When I finished my undergraduate experience I knew that I eventually wanted to go back to graduate school, and specialize in an energy-related field, but I had always assumed that law school was the only option available for an individual with a more qualitative background like myself. A year in Washington, D.C. - and in particular the summer following graduation - exposed me to policy professionals on the Hill, and I became aware that an MPP, not a law degree, had become the new standard within their offices. Specialization was key, but learning how to properly dissect policy through quantitative analytics was no longer seen as optional, but rather a requirement to even receive the opportunity for an interview.

After careful research, it become increasingly clear that Harris was the right school for me. With a devotion to the quantitative side of policy, I knew that Harris would allow me to become more rounded professionally and provide an immediate advantage in the job market.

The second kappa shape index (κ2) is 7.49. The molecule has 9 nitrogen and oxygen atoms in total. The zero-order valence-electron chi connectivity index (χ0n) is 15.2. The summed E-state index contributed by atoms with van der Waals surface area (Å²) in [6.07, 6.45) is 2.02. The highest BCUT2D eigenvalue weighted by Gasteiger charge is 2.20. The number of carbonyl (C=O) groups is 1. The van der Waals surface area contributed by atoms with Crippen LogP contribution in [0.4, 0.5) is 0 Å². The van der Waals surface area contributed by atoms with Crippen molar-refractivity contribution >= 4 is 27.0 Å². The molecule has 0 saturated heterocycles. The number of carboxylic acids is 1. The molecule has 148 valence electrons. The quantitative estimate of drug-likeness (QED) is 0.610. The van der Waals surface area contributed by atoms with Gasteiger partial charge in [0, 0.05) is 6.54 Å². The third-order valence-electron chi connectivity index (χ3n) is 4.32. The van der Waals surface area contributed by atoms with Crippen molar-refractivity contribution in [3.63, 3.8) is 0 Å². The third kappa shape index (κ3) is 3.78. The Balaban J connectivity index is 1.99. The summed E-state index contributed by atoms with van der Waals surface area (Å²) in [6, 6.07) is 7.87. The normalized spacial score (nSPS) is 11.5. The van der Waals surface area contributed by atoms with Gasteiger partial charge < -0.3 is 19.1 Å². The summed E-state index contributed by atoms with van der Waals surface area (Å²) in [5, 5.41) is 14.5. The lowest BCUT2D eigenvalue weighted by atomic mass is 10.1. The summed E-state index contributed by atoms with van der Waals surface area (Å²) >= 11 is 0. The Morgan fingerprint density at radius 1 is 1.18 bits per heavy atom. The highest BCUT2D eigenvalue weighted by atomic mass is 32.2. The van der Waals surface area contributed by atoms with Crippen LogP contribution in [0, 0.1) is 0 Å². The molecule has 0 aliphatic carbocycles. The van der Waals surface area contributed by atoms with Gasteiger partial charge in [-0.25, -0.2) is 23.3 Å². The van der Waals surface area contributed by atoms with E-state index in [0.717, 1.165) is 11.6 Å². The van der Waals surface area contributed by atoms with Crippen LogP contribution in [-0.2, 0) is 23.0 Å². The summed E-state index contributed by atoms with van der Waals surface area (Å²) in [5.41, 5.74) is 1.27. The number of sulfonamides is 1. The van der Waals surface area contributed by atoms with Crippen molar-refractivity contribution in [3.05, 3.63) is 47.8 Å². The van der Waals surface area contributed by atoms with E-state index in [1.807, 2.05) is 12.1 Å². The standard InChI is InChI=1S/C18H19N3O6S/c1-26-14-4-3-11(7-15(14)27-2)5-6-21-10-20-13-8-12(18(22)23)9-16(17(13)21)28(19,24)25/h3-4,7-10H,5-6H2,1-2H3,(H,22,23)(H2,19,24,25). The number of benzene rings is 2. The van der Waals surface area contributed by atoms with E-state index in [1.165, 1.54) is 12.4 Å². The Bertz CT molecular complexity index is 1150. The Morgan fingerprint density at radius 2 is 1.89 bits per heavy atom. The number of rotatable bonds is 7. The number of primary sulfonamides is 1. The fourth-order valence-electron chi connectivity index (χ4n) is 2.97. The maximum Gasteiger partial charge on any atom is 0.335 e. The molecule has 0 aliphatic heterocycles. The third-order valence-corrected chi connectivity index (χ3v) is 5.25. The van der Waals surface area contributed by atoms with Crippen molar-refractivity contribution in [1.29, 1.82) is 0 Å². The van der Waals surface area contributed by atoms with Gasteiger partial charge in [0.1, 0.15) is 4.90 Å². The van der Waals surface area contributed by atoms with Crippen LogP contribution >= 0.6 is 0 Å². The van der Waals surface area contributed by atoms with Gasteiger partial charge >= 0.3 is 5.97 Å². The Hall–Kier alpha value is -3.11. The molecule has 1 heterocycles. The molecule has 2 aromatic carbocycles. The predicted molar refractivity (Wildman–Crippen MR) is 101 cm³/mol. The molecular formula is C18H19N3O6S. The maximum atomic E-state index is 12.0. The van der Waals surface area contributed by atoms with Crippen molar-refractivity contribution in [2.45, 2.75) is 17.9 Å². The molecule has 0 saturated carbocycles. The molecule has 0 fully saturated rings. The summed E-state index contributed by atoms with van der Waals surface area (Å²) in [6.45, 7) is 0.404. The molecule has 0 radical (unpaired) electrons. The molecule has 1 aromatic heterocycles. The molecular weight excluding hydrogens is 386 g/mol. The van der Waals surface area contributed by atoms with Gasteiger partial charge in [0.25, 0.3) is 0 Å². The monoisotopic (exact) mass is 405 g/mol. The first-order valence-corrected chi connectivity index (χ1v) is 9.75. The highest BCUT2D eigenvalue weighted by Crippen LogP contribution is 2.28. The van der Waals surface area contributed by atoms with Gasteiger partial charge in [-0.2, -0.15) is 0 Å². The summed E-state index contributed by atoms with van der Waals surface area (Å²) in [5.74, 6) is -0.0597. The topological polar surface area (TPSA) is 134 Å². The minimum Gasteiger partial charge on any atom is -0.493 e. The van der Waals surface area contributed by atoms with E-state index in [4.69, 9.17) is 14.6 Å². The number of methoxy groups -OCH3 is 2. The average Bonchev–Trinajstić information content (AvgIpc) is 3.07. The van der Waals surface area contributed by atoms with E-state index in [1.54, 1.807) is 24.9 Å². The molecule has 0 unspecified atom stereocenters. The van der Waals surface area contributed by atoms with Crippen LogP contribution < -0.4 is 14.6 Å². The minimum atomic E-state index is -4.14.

The day I got into Harris I was working in D.C. and coming back from lunch when my phone buzzed with a new email informing me that the status of my application had been updated. When I clicked on the attached link my screen filled with the notification of my acceptance, and I immediately called my mother - her screams of happiness nearly broke the speaker on my phone! After work I informed all of my friends at a happy hour and their reactions were both happiness for the news and sadness when they realized that this meant I would be moving away from them. Receiving my acceptance to Harris was an emotional experience; it represented countless days and hours of hard work, but more importantly how vital my support system was for me in ensuring that my goal could become a reality. After two days of thought, weighing my options, I ultimately decided that Harris was the perfect fit for me and I accepted my admission.

A year into the program I still believe that I made the right choice. The academic and social experiences that I have been fortunate enough to be a part of at Harris have been world-class and something that I know will set me up in my professional life. The quantitative skills that I am learning on a daily basis are well understood outside of the confines of the University of Chicago and remain heavily desired regardless of the field that my classmates and I are applying to. While the process of applying to graduate school, and eventually working through the core curriculum at Harris have been challenging, there is simply no better place to receive an MPP than the University of Chicago.